Hougen Group

miller1970

Cal Miller, right, with Bert Wybrew at the Arctic Winter Games in Whitehorse 1986.

Cal Miller

Though I never saw him catch a softball or deliver a curling stone, the Yukon sports scene would not be what it is today had it not been for Cal Miller. While athletes get most of the attention, and rightly so, but without builders like Cal, the sports scene would be a lesser place.

Cal arrived in Whitehorse in 1951. Maybe he was an athlete back then. But in later years, when I got to know him, he was the gregarious owner of the Capital Hotel. Cal held court behind the bar of the famed watering hole, where he'd delight customers with his home-spun philosophy on subjects ranging from the latest mining strike to political shenanigans of the Territorial Government.

His eyes would really light up when the topic turned to sports. In those early days, Yukon recreation teams could count on Cal for support. The Old Crow dog mushers needed financial assistance. Cal could and did help.

When the newly formed Yukon soccer league needed a trophy in the 1960s, Cal and his connections with Carling Brewery made sure the new five-team league played for a classy soccer trophy.

Midget and juvenile hockey teams needed a sponsor? Enter Cal Miller. It seems the first place any sporting association went looking for help was to the Capital Hotel bar.

And so it is no surprise that Cal has a connection with the Canada Winter Games that goes far beyond support of Yukon athletes and their participation in the early years of the games.

He was there as an executive with the Yukon team at the first Canada Winter Games in Quebec city in 1967. What he witnessed dismayed him. The Yukon team was trounced at every turn. Because of the small population base and the general lack of facilities and training, the Yukoners were outnumbered and out-classed. Needless to say, there were no medals that year.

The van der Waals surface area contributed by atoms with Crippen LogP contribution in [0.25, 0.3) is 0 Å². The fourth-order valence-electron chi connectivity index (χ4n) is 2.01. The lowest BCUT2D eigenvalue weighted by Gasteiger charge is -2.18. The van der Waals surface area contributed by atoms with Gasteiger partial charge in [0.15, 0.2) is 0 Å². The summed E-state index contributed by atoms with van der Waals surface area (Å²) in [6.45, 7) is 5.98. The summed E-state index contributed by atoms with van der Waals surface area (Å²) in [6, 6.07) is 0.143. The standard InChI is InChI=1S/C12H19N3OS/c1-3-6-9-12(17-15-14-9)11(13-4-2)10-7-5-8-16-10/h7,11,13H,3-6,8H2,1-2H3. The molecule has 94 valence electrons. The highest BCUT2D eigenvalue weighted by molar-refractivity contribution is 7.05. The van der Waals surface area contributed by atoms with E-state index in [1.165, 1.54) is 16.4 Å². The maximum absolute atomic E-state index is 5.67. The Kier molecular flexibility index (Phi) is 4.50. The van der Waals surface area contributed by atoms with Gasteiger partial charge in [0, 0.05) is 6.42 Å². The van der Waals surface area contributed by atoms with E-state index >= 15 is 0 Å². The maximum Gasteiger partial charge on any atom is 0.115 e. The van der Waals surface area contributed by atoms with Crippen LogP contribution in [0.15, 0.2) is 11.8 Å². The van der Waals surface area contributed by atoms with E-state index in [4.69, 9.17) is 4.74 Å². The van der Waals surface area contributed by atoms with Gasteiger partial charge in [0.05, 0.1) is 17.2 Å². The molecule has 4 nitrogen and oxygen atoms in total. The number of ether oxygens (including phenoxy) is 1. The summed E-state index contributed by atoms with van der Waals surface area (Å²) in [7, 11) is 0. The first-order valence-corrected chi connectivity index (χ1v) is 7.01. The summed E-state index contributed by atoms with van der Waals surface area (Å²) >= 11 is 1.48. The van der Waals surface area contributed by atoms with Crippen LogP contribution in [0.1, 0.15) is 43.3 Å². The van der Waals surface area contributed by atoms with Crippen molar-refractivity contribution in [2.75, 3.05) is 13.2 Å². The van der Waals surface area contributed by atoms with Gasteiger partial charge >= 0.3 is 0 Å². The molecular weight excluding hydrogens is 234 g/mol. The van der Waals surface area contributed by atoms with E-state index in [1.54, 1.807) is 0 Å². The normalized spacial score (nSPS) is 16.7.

As Cal watched the debacle, he had an idea. The time had come, he said to have northerners compete against each other. From Quebec City, Cal got on the phone to Yukon Commissioner, Jimmy Smith, and asked for his support.. We need our own games where our athletes have a fighting chance to win something, said Cal. Smith agreed. The Commissioner of the NWT, Stuart Hodgson was also representing his Territories at the Games in Quebec City . Hodgson agreed with the assessment of the problems faced by Northern athletes and phoned Alaskan Governor, Walter Hickel with an idea which would see Northerners develop their own set of Games.

 

The Arctic Winter Games were born. In 1970, the first northern winter games were held in Yellowknife . Since then, the Arctic games have grown in stature and support. They have created a base from which northern athletic associations can draw players to take part in national events like the Canada Winter Games. The games gave northern athletes a pride of place. Cal Miller once said that the Arctic Winter Games were the best idea since the invention of 7-up - high praise from a man who holds a rightful place in the Yukon Sports Hall of Fame and who would be proud of the Yukon contingent taking part in the 2007 Canada Winter Games in Whitehorse.

 

A CKRW Yukon Nugget by Les McLaughlin